Surely, the materialist would continue, such talk of brains doing “people” things is, even so, a harmless metaphor. But it’s not harmless if most neuroscientists believe the mereological fallacy, to at least some extent, and incorporate it into their research. For example, one of the hotter topics in neuroscience is ‘the binding problem’. Here is an abstract from Neurobiology of Attention:
The “binding problem” arose from neurobiological investigations demonstrating different cortical areas of increased neural activity in response to different features of a visual stimulus (e.g., color, motion, shape). Consistently, neuropsychological evidence with humans collected over the prior century suggested that the perception of certain features could be disrupted without disrupting others. For instance, motion, color, shape, size, or location can be uniquely affected with damage to different areas of the human brain. This observation poses the question of what mechanisms bind these features together to account for perception of a unified world. Recent work in cognitive neuroscience has implicated spatial attentional functions associated with parietal lobes in this binding process. The findings were predicted by feature integration theory and show that features can be detected without spatial attention while conjoining two features together seems to requires it.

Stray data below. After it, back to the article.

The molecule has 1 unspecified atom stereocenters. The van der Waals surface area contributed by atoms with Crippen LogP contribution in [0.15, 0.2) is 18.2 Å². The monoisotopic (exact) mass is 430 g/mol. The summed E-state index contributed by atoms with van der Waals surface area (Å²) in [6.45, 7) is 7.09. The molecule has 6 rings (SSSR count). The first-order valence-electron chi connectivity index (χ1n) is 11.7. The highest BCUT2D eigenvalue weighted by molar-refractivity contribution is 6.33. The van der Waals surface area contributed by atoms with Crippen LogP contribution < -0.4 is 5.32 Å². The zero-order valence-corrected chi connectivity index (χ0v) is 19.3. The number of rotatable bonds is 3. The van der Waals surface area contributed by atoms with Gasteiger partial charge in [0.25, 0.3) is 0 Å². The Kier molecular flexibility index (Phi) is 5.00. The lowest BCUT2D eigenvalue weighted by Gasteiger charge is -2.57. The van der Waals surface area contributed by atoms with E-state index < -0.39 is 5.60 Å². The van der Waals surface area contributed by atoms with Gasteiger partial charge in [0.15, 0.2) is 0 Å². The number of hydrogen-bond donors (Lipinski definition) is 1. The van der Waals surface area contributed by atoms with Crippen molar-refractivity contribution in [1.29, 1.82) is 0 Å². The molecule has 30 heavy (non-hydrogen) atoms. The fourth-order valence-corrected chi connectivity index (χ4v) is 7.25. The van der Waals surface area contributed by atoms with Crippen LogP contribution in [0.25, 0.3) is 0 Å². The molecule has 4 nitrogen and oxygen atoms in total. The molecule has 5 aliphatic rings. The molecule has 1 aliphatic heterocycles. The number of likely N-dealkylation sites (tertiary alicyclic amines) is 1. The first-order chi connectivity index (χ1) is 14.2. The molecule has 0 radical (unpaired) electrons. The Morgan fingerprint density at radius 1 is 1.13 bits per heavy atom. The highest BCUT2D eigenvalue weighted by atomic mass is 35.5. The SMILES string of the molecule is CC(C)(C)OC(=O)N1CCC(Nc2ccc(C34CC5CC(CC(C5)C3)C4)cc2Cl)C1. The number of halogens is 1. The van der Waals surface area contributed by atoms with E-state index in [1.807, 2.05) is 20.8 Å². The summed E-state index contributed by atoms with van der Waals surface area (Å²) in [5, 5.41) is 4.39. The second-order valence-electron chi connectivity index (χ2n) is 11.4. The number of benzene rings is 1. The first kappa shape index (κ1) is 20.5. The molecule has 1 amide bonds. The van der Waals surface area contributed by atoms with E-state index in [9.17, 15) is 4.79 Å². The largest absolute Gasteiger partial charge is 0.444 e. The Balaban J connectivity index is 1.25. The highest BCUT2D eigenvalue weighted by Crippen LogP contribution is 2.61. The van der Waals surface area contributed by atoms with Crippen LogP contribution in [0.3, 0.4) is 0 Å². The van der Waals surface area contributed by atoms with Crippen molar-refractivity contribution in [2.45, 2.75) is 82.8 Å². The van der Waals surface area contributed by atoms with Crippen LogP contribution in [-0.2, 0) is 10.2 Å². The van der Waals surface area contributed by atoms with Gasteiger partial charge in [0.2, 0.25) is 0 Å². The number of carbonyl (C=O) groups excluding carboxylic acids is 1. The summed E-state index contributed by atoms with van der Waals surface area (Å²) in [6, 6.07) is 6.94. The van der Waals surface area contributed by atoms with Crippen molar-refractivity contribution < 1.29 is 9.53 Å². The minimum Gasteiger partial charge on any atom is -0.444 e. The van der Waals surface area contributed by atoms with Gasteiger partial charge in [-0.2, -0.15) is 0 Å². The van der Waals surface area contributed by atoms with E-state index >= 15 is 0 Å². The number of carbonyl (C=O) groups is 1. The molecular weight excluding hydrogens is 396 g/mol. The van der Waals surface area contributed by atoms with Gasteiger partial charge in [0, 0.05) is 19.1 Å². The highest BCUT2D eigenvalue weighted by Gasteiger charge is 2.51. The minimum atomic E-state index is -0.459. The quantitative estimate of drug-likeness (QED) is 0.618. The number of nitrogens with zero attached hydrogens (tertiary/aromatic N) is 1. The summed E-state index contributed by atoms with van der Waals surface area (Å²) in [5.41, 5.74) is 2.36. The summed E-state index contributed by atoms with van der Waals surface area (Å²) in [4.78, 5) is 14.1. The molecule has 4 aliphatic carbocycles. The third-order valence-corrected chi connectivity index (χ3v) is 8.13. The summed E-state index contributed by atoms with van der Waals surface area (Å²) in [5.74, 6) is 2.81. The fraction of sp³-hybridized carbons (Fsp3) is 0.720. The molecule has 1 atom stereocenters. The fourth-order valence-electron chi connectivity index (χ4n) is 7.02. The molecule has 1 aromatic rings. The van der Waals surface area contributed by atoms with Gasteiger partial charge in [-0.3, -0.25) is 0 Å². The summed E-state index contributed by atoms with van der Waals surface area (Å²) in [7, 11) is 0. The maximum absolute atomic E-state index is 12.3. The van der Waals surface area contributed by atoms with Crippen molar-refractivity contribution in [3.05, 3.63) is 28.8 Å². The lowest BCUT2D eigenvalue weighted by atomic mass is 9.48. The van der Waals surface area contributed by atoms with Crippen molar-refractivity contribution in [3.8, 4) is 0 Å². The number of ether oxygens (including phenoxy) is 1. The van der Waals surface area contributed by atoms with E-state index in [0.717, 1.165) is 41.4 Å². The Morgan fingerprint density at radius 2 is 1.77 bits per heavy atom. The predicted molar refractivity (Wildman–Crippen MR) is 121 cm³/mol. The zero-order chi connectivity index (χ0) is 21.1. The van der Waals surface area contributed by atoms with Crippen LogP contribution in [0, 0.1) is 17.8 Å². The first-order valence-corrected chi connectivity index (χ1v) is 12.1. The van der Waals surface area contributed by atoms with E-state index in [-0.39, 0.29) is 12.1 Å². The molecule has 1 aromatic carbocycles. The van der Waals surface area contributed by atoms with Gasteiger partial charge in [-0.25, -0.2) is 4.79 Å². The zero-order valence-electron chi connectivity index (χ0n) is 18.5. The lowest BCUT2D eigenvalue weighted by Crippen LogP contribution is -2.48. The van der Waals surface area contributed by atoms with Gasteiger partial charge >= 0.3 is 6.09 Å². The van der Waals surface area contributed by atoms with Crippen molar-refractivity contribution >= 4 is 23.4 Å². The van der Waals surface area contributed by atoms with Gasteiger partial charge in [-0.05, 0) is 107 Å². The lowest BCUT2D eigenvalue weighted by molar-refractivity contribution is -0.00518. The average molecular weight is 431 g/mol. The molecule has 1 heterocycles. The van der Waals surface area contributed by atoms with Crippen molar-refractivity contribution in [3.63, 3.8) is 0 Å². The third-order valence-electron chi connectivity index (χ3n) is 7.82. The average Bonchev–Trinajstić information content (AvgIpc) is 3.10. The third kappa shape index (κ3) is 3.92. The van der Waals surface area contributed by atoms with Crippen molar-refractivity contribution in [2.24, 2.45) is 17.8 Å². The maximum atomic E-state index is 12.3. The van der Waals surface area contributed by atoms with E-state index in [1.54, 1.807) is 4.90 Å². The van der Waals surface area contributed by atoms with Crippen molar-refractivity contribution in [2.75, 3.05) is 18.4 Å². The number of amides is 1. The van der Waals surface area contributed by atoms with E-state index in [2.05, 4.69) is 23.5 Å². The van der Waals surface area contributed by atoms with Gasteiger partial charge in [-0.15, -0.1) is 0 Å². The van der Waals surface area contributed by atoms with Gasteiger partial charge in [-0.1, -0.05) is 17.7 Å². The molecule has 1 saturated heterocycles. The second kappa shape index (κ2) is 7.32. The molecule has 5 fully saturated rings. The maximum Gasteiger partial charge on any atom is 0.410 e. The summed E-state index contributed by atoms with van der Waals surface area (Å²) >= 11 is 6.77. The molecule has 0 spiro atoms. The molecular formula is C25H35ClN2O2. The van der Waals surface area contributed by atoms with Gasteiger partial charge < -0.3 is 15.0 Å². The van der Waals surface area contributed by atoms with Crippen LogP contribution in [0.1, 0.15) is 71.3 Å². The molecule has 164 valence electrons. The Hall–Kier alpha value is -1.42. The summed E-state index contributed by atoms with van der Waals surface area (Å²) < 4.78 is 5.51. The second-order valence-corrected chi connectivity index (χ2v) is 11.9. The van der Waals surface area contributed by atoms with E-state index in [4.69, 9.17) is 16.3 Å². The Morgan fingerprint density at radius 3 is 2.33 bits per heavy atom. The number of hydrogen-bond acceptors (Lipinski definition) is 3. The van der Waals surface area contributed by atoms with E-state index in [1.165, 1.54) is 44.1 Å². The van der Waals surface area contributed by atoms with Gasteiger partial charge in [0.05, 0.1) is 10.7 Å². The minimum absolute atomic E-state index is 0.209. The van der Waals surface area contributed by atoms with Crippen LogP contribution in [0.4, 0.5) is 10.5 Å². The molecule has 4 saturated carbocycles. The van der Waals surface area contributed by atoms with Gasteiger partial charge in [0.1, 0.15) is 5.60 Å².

The binding problem is not a neuroscience problem. While the scientific study of the interconnections between brain regions is good and useful science, the dilemma of “what account[s] for perception of a unified world” is a false dilemma created entirely by the mereological fallacy. Perceptions are not occurring in scattered brain regions, so explaining “unification” is unnecessary. Our brain “modules” (or whatever jargon is currently fashionable) perceive nothing because perception is something only whole persons do.
In neuroscience, entire research avenues are devoted to gibberish because neuroscientists accept the mereological fallacy and base their scientific investigations on logical nonsense. Studying regions of the brain to understand the binding problem is like studying Lincoln’s mouth to understand the Gettysburg address. Studying Lincoln’s mouth may have some scientific value (to a dentist), but it is a waste of time if you want to study his speech, which is given by him, not by his mouth.
Seth, like innumerable neuroscientists of the modern era, is enmeshed in the mereological fallacy. It is one of the fundamental errors besetting modern neuroscience, but a fairly easy one to correct, with a modicum of conceptual hygiene.
Michael Egnor is a neurosurgeon, professor of Neurological Surgery and Pediatrics and Director of Pediatric Neurosurgery, Neurological Surgery, Stonybrook School of Medicine
Also by Michael Egnor: Does your brain construct your conscious reality? Part I
A reply to computational neuroscientist Anil Seth’s recent TED talk
Is free will a dangerous myth?
Do either machines—or brains—really learn? (more on the mereological fallacy)